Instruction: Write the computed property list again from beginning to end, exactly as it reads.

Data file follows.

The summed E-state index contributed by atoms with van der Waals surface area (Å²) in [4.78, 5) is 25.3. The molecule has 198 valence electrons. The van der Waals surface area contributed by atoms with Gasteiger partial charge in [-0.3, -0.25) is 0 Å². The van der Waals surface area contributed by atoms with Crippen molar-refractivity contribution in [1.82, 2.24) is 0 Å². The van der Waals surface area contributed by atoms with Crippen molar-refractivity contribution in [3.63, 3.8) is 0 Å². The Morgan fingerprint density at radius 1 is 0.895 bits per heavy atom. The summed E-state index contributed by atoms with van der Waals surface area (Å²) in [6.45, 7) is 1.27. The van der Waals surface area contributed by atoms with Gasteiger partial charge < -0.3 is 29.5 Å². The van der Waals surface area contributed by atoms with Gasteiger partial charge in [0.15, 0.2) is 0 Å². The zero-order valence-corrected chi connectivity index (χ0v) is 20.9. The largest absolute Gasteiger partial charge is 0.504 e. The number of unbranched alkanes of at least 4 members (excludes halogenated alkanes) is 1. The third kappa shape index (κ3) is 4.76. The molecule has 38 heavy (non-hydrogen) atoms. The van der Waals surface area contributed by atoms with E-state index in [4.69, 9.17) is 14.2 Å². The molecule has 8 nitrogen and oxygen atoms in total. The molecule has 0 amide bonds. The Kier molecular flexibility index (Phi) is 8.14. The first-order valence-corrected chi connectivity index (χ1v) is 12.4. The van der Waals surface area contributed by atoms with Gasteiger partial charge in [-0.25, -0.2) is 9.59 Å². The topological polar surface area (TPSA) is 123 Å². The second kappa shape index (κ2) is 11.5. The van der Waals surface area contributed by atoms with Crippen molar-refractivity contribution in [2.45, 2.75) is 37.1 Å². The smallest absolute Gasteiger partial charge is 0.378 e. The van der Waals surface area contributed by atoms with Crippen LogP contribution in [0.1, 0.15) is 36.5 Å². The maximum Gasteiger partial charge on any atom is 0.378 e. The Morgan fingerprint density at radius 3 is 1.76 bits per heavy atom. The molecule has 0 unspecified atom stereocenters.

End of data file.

The summed E-state index contributed by atoms with van der Waals surface area (Å²) in [4.78, 5) is 25.3. The molecule has 198 valence electrons. The van der Waals surface area contributed by atoms with Gasteiger partial charge in [-0.3, -0.25) is 0 Å². The van der Waals surface area contributed by atoms with Crippen molar-refractivity contribution in [1.82, 2.24) is 0 Å². The van der Waals surface area contributed by atoms with Crippen molar-refractivity contribution in [3.63, 3.8) is 0 Å². The Morgan fingerprint density at radius 1 is 0.895 bits per heavy atom. The summed E-state index contributed by atoms with van der Waals surface area (Å²) in [6.45, 7) is 1.27. The van der Waals surface area contributed by atoms with Gasteiger partial charge < -0.3 is 29.5 Å². The van der Waals surface area contributed by atoms with Gasteiger partial charge in [0.15, 0.2) is 0 Å². The zero-order valence-corrected chi connectivity index (χ0v) is 20.9. The largest absolute Gasteiger partial charge is 0.504 e. The number of unbranched alkanes of at least 4 members (excludes halogenated alkanes) is 1. The third kappa shape index (κ3) is 4.76. The molecule has 38 heavy (non-hydrogen) atoms. The van der Waals surface area contributed by atoms with E-state index in [4.69, 9.17) is 14.2 Å². The molecule has 8 nitrogen and oxygen atoms in total. The molecule has 0 amide bonds. The Kier molecular flexibility index (Phi) is 8.14. The first-order valence-corrected chi connectivity index (χ1v) is 12.4. The van der Waals surface area contributed by atoms with Gasteiger partial charge in [-0.25, -0.2) is 9.59 Å². The topological polar surface area (TPSA) is 123 Å². The second kappa shape index (κ2) is 11.5. The van der Waals surface area contributed by atoms with Crippen molar-refractivity contribution in [2.45, 2.75) is 37.1 Å². The smallest absolute Gasteiger partial charge is 0.378 e. The van der Waals surface area contributed by atoms with Crippen LogP contribution in [0.1, 0.15) is 36.5 Å². The maximum Gasteiger partial charge on any atom is 0.378 e. The Morgan fingerprint density at radius 3 is 1.76 bits per heavy atom. The molecule has 0 unspecified atom stereocenters.